At the latest Jersey City Council meeting, the council looked at legislation for raising their own salaries, un-tabling amendments for the Morris Canal Manor, and the purchase for an armored vehicle.
Council members increase own salaries
The council adopted an ordinance amendment that will increase the council members’ own salaries, with council members going from $60,000 to $85,000, and the Council President from $65,000 to $90,000.
The last time the council increased their own salaries was in late 2019, where salaries went from $36,180 to $60,000 by January 2021, and the Council President’s salary went up to $65,000.
Before they adopted the ordinance, an amendment adopted unanimously by the council adds back a provision that will allow members to waive the increases by providing written notice 30 days prior to the effective date of the ordinance, with the effective date being 20 days after the day of adoption.
“I don’t think this salary increase can even compensate you for a 24/7 job, and you really won’t understand until you’re in the seat,” said Councilman Yousef Saleh, who said that he gets calls in the wee hours of the morning and that “sometimes you’re the person of last resort and someone’s best last hope.”
“But a lot of my council colleagues – they have to sacrifice so much and I know they do,” he continued. “Something has to give it their livelihood or their lives in order to give this your all, and to be as good a council person as you can be.”
On the other side of the coin, Councilman Frank Gilmore, who opposed the ordinance said that “the only people who received raises were people who were connected and who knew someone,” noting that he was a former employee for the city’s recreation department. “The hard work of city employees wasn’t afforded that opportunity to have that raise,” he said.
The council voted 6-3 to adopt the ordinance, with Council members Amy DeGise, James Solomon and Frank Gilmore voting no.
Morris Canal Manor amendments un-tabled
The council then voted to un-table and eventually adopt an ordinance for the Morris Canal Manor project, which laid out the plans for a 17-story residential mixed-use building and community center on 417 Communipaw Ave., the former site of Steel Technologies.
The ordinance had been tabled last month after concerns were brought up over the lack of community input on the project and how it would affect the Bergen-Lafayette neighborhood. It was also the subject of a lawsuit that caused it to be sent back to the planning board last year.
Corporation Counsel Peter Baker said in his legal opinion that the findings made by the planning board were not arbitrary and capricious (meaning that a government body would have abused its discretion, acted outside the bounds of law, or committed a clear error).
He then recommended un-tabling the ordinance, saying that defeating it would expose the city and potentially the council to legal liability “as the project will be delayed unnecessarily, as the council’s only decision at this point is as to the findings of the planning board.”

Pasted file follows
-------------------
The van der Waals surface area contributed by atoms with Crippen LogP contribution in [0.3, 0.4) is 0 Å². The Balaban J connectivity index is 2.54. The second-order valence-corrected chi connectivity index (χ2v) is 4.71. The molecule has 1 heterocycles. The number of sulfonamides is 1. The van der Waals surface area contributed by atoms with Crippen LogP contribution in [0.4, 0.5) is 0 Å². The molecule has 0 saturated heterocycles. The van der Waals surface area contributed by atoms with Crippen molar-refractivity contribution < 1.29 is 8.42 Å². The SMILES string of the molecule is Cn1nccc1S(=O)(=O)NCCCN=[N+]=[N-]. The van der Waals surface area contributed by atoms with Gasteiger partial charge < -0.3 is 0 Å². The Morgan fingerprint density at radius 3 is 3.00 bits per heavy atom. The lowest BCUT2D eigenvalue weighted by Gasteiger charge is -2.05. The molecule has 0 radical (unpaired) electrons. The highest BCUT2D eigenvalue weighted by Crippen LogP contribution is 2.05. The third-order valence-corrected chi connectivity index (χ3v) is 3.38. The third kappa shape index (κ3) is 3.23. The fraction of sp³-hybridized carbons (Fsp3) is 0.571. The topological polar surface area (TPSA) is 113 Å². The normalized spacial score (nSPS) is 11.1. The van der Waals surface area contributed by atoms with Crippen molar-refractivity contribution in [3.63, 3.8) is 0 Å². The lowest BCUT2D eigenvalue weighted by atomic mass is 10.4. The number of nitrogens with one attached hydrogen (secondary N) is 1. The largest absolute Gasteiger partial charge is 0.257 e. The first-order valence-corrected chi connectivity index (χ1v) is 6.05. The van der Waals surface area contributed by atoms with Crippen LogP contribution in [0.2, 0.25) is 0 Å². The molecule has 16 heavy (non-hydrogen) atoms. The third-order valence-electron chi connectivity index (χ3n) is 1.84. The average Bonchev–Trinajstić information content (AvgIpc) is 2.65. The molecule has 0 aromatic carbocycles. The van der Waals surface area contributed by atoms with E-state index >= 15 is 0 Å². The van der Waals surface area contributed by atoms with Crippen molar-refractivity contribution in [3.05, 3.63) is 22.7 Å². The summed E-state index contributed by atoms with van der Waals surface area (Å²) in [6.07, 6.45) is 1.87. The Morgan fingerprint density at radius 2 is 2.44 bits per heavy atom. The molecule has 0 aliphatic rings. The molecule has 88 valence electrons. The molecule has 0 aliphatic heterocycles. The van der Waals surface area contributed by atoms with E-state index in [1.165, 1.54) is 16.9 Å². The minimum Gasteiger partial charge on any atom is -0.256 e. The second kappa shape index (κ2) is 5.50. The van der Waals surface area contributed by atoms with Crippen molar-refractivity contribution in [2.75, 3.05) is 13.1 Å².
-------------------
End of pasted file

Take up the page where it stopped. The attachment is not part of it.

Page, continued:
Gilmore, who has been a vocal critic of the project, objected to un-tabling it, saying that it was “a level of disrespect,” and noted that the community had been in conversations with the developer on the project. “It was very clear – the stance of the community, the stance of [me] – that we just can’t support such a project in its current form,” he said.
June Jones, the president of the Morris Canal Community Development Corporation that was part of the aforementioned lawsuit, said that she was “very concerned” about pulling the ordinance back in, and argued that the findings were not consistent with the city’s Master Plan.
Both Gilmore and Jones were also concerned about the height of the project.
“It’s just not a place for it to be in the neighborhood that they’re asking it to be built on,” said Jones after the meeting. “Morris Canal has three and five stories; there may be seven stories, but certainly not 17.”
The council voted 7-2 to un-table the ordinance, with Solomon and Gilmore voting no, and then adopted it 6-3, with Solomon, Gilmore and Councilman Rich Boggiano voting no.
Jones said that the community plans to show a presentation on Friday that has an alternative use for the site with the same density but without the “offensive height.” She also said that they’re going to challenge the ordinance and potentially go back to court.
An ordinance introduced unanimously would require employers in Jersey City that employ more than four employees to require posting a minimum and maximum salary and or hourly wage, and benefits for said posting or advertisement. The ordinance follows similar moves that were done across the river by New York City, as well as Colorado.
The council then unanimously passed a resolution to approve the purchase of a “Rook” tactical vehicle from Ring Power Corporation for $429,500 by the Office of Emergency Management, via the Urban Area Security Initiative grant.
They also unanimously adopted an ordinance to dedicate Columbia Ave. from North to Leonard St. after well-known resident John Seborowski, Sr., who died in March of 2020. The street will be dedicated as “John Seborowski, Sr. Way.”
For updates on this and other stories, check www.hudsonreporter.com and follow us on Twitter @hudson_reporter. Mark Koosau can be reached at email@example.com or his Twitter @snivyTsutarja.